To make it clear, it’s not providing innovation so it doesn’t mean that somebody living with a spinal cord injury using this piece of equipment, but one thing that it does that is really cool (or at least in one of the examples that I saw) is it’s set up in a way that as you’re standing, the load is still through the patient’s legs which is super important for bone mineral density.  Even that grand reaction of when the feet land, bone density, fantastic circulation health of those joints. Because of the circulation being the only way your body can send nutrients to an area through the blood system or in the lymphatic system. That whole process is really slowed down just like we’re talking about with pressure sores, low circulation can cause a lot of issues so having that circulation getting up every day. As opposed to never getting up, it is a great thing for those people to have that opportunity to get up and walk around and upstairs. When they want to they can use the device to just sit down. But they don’t sit down on anything because it’s a mechanical thing, they can just sit down, it’s like the people you see in the middle of Queen Street Mall. You can see how the machine is better than the human in a way, things like that and it will get the innovation in a number of years. There was a quote that I heard while researching a lot of these new technologies and it was once you remove the brain from the limits of the physical body the limit is our imagination, which I thought was a really cool quote. Like I said, the idea of an exoskeleton has not just been hypothesized in the context of a disability but attempts essentially creating superhuman capability with the support of an exoskeleton.I’m sure there’s comics about it, you’re a bigger comic than 100. There is Iron Man? Probably, he’s number one. Good quote, that kind of leads into the next area of devices which are brain implants. I think you did a little bit more reading into brain implants tonight.I know Neuralink, I think it’s n-u-e-r-a link. Neurolink is under the same umbrella as Tesla, Elon Musk runs it and they’re planting chips inside of (I think) they’re still on animal testing at this point but the animals are able to use computers and a chimpanzee can control a computer with his brain, and if that doesn’t blow you away what will? It’s crazy because the potential only increases with the intricacy of the human brain. That’s exactly right, because they’ve already created computer chips in computing that is thousands of times faster than a human brain can comprehend, what’s the potential of putting one of these things into your brain and actually boosting your cognitive function. Seems pretty high to me. Little things like that, whether they use that in particular to then control particular devices, say an exo suit so the controlling is seamless. They’ll get better at building these things and using more human movements I guess. You can control those seamlessly with your brain, problems solved in a way mobility. Were you also talking about where they have this idea that essentially you could have a chip that’s inserted in the brain, and then maybe another chip that’s inserted below the level of injury. Even things like that, they’ve been hypothesized a fair bit and the theory sounds difficult but the technology is advancing. When is it going to stop? It doesn’t look like it is, after getting a chip in your brain getting another chip below the level of lesion and then just sending those coordinated electrical signals to the chip that fires it down the spinal cord or the rest of the remainder of the spinal cord. Then you have innovation to then propagate those signals because if we haven’t gone over it before essentially, when you have a lesion to the spinal cord it’s a road that is now blocked. A signal coming from the brain to innervate somewhere below if there is a lesion that travels past halfway, you’ll no longer get through. But if you could skip that lesion using something like a chip, that would be absolutely crazy insane and it’s actually similar to another piece of equipment or not necessarily a piece of equipment but another innovation that I’d seen. I can’t remember the particular scientist’s name but he’s sort of pioneering this decoding of the neural network of the brain. When you do enough of that essentially what you can do is you can decode simple motor movements, so you can understand where a motor movement originates in the central nervous system or from the brain. By using a piece of equipment you can essentially have what you were saying before in terms of chip you can have this seamless sort of engagement or activation of an exoskeleton just by using your own thought and not necessarily having to cross control with your hands. So you’re right, it’s crazy! I guess no implant then, where I believe it was like a helmet, I mean I’ve seen those cerebral things that people wear with all the points and they can pick up brain activity. That’s a lie, it requires direct implants but that’s probably better because that would be easier than wearing a helmet the entire time. Brain surgery is pretty tricky, well, if you look up some of the Neuralink stuff as well as Elon Musk, there’s so much footage on him talking about this stuff but the inserts are tiny, they take out this little tiny bit and then it’s gone. That heals up, the scars gone and no one’s any of the wiser that you have this super brain chip. Would you sign yourself up for it? Yeah I need it.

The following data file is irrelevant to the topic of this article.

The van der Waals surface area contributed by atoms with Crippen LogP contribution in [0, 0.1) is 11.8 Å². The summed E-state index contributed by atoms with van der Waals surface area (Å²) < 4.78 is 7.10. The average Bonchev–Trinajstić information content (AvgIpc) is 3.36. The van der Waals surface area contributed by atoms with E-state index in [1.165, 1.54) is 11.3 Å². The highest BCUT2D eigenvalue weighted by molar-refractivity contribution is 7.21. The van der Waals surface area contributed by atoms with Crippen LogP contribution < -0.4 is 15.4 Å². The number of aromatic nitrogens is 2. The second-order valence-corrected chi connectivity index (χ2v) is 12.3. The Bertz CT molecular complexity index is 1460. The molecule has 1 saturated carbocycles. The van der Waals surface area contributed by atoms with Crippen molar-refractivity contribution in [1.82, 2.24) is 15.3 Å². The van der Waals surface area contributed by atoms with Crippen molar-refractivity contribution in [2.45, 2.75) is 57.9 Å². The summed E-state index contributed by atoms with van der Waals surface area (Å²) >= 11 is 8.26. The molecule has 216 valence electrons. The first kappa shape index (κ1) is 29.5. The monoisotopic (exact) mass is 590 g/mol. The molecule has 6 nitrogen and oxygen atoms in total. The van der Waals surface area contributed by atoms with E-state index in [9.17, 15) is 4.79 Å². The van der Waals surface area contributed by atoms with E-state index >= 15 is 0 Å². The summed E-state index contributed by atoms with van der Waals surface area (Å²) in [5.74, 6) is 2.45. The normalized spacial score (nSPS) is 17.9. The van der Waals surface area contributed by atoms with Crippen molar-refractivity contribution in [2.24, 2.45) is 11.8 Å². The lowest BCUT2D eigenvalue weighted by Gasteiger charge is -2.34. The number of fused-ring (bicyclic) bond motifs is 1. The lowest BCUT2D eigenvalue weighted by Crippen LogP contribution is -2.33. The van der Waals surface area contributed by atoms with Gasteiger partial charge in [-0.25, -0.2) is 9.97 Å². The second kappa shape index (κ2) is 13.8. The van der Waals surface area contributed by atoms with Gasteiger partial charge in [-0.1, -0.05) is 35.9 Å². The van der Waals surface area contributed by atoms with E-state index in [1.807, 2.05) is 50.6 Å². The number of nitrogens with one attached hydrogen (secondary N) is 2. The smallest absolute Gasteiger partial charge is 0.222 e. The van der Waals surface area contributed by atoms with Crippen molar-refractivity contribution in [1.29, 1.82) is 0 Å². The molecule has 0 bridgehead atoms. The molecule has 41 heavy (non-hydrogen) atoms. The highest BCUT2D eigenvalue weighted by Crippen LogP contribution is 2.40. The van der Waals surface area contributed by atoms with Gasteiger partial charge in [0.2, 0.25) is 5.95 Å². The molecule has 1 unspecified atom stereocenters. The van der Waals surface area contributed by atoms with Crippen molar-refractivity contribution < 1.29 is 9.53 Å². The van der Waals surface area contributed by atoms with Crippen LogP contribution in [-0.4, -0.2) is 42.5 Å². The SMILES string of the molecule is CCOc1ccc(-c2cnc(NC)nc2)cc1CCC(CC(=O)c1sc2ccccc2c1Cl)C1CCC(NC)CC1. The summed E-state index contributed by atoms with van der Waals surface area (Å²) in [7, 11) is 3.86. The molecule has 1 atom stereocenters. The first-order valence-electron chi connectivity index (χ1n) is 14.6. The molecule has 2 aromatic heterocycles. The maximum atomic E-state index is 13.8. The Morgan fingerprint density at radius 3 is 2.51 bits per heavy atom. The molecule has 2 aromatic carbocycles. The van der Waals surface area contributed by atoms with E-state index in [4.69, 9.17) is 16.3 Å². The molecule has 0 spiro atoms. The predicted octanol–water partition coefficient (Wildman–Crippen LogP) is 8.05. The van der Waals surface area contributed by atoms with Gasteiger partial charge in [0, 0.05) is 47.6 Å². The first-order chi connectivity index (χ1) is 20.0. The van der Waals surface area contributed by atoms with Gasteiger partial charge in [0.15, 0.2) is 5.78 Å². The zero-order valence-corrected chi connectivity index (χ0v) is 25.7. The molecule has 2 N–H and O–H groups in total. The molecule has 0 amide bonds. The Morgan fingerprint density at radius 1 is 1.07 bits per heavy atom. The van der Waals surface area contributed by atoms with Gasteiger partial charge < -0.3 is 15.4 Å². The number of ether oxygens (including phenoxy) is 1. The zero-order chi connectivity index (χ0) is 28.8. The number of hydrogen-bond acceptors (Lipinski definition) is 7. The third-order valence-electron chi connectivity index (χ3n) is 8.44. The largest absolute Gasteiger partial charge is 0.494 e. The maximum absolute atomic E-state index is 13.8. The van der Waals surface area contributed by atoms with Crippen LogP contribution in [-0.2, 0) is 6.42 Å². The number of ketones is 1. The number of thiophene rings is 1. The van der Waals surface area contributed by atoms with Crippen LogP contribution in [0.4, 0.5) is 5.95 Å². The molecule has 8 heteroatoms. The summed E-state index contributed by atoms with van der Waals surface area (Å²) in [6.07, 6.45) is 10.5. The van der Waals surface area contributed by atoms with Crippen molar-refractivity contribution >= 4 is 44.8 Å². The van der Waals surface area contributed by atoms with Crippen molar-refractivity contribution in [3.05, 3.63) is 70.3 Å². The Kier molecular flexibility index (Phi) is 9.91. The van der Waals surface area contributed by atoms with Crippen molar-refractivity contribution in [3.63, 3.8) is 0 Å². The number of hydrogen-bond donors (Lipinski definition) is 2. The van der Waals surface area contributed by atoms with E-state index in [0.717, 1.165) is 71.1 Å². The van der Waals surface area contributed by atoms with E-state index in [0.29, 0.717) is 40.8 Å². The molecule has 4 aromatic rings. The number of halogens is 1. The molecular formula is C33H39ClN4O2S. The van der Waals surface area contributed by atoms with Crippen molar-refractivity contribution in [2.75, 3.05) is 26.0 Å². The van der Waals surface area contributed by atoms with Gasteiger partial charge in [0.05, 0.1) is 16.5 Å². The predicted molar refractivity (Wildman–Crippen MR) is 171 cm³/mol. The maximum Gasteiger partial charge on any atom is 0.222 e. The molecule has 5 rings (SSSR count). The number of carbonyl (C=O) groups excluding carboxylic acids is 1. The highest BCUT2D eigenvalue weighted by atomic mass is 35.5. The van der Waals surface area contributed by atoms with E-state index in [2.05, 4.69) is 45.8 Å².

Innovations like that and the more you come across them, you look into them and some of them aren’t going to work out and that’s that, happens all the time. But it’s always interesting and enlightening to find out what people are actually thinking about to solve the problem of movement paralysis. One more thing that I saw which is still crazy but probably not as like further down the line as the other innovations that we’ve just spoken about was the innovation of prosthetics. I saw something which was essentially for like the shank or like the lower part of your lower limbs, where the prosthetic is using 3d printing. It’s perfectly formulated in accordance with someone’s body and if there is residual muscle left above the level of the amputation, they can essentially feed into the neural engagement at those muscles. Then this prosthetic gets real-time feedback. I’m telling you that this is the thing, either I’m doing a bad job at controlling this. But the way that it works is like this prosthetic foot